On one hand, we need to study our cultural heritage and learn from the elders, respecting their authoritative know-how and being open to feedback from their expertise so as to build our own.  Otherwise, we never grow our skill set, nor do we grow as artists.  And while this artistic path to perfection develops and matures, it never stops.  As maestro singer Tony Bennett says, "I always feel like I'm just starting out.  I never want to stop learning."

On the other hand, after we develop a mature set of artistic skills to make our own way in the world, it’s OK to contradict convention and go against the crowd, as poetic writers like Ralph Waldo Emerson and Soren Kierkegaard encouraged us to do.  In the end, it’s imperative to find your own aesthetic.

So when I receive feedback and criticism, I try to take seriously any critiques of my skill set.  When developing technique in any art, there’s always room for improvement.  

But when it comes to disagreement over my aesthetic style, I try to take it with a grain of salt, because, well, you just can’t please everyone.

Thursday, September 11, 2014

New Media & Artistic Prophecy: when artists get the message before scientists

In this blog we talk about how different media tend to transform not only our environments but also our minds (i.e., how we process information).  Thus far we've looked at the transformative power of media as scientists.  Let us also observe as artists, because (in my opinion) it is often the artists who foresee what the scientists later verify.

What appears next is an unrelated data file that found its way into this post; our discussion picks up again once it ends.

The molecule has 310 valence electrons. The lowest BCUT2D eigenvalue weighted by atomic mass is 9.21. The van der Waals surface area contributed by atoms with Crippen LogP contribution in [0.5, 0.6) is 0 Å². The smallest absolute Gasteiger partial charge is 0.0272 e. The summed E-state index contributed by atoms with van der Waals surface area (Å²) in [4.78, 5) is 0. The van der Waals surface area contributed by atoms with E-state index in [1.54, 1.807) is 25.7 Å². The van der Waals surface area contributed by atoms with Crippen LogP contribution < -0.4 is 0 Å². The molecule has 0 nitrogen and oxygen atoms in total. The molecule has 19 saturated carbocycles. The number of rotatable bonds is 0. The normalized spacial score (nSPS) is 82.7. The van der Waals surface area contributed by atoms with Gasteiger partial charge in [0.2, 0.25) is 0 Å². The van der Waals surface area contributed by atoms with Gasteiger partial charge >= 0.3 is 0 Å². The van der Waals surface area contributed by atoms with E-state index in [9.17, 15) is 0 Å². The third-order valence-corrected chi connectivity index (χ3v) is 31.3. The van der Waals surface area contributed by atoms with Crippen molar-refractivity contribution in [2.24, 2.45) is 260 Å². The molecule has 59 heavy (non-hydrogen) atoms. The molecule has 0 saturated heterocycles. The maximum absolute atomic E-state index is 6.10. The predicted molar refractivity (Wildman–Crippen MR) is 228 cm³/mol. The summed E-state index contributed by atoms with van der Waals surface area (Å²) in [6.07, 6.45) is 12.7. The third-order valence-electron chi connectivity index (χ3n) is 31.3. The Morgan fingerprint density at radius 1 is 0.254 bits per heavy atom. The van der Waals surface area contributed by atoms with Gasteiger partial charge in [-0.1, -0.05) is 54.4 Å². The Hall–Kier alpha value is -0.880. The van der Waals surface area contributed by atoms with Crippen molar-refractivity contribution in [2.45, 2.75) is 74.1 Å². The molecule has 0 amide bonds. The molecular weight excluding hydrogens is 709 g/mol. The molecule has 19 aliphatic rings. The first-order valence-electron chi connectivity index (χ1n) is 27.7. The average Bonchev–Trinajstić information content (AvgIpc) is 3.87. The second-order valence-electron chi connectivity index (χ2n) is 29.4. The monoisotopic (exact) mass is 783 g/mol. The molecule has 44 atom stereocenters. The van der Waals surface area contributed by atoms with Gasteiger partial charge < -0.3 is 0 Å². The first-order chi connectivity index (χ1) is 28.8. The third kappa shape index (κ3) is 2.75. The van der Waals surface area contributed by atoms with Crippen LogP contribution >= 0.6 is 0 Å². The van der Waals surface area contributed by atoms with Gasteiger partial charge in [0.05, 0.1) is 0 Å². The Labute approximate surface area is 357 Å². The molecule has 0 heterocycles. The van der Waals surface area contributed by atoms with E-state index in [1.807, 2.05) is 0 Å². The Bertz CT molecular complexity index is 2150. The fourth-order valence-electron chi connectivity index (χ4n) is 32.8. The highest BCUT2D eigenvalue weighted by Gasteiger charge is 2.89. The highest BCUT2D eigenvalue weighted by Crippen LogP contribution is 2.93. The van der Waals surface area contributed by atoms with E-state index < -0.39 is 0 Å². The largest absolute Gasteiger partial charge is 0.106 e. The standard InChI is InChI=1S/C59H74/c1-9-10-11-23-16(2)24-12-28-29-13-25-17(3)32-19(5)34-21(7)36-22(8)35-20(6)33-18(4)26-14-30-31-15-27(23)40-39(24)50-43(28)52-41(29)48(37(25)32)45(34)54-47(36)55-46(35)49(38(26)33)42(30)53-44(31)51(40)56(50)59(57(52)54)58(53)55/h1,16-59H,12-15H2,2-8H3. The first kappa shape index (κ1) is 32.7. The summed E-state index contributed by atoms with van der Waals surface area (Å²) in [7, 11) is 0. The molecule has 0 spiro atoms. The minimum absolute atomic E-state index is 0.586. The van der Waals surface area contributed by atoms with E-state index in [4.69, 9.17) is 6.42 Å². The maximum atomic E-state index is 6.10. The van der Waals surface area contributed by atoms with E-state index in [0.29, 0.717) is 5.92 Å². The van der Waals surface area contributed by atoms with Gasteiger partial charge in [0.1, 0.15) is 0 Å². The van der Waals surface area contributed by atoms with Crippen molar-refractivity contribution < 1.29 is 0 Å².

So how have artists observed the transformative power of media on both our environments and minds?

Well, to start with the obvious, artists are keenly sensitive to the fact that new media tend to displace old media, although old media are not always completely replaced.  For example, TV, cinema, and social media have noticeably surpassed books, theater, and print media in popularity.  But the latter have not entirely disappeared—they just became more marginalized in certain cultural niches.  Yes, many individuals still read and write books, but far more people are watching television programs and browsing websites.

(Don’t believe me?   The latest data from Pew Research shows that the average American reads only about 5 books a year.  Meanwhile, Nielsen Media Research found that the average American adult now watches 5 hours of TV per day, not including screen time with laptops, iPads, etc.)

Artists also are aware that media constitute a huge part of our environment.  Not surprisingly, when new media come onto the scene, they tend to transform our environment.  Books stores disappear as Amazon takes over.  More newspapers die out as websites and blogs compete for our attention.  Analog films become relics of the past as digital movies now dominate the cinema.  Public theater gives way more and more to home theater and entertainment systems.

But less obvious is that when new media transform our environments, they also transform our minds, because new environments often require us to act and think differently.  Think of it this way: different types of information-processing technologies (or media) involve distinct kinds of information-processing tasks (or mental activities).  Scanning a webpage clearly involves a different kind of thought process than reading a book.  Scanning websites to mine data involves multitasking and short-term memory.  Reading books to learn new facts or narratives entails reflective thought and long-term memory.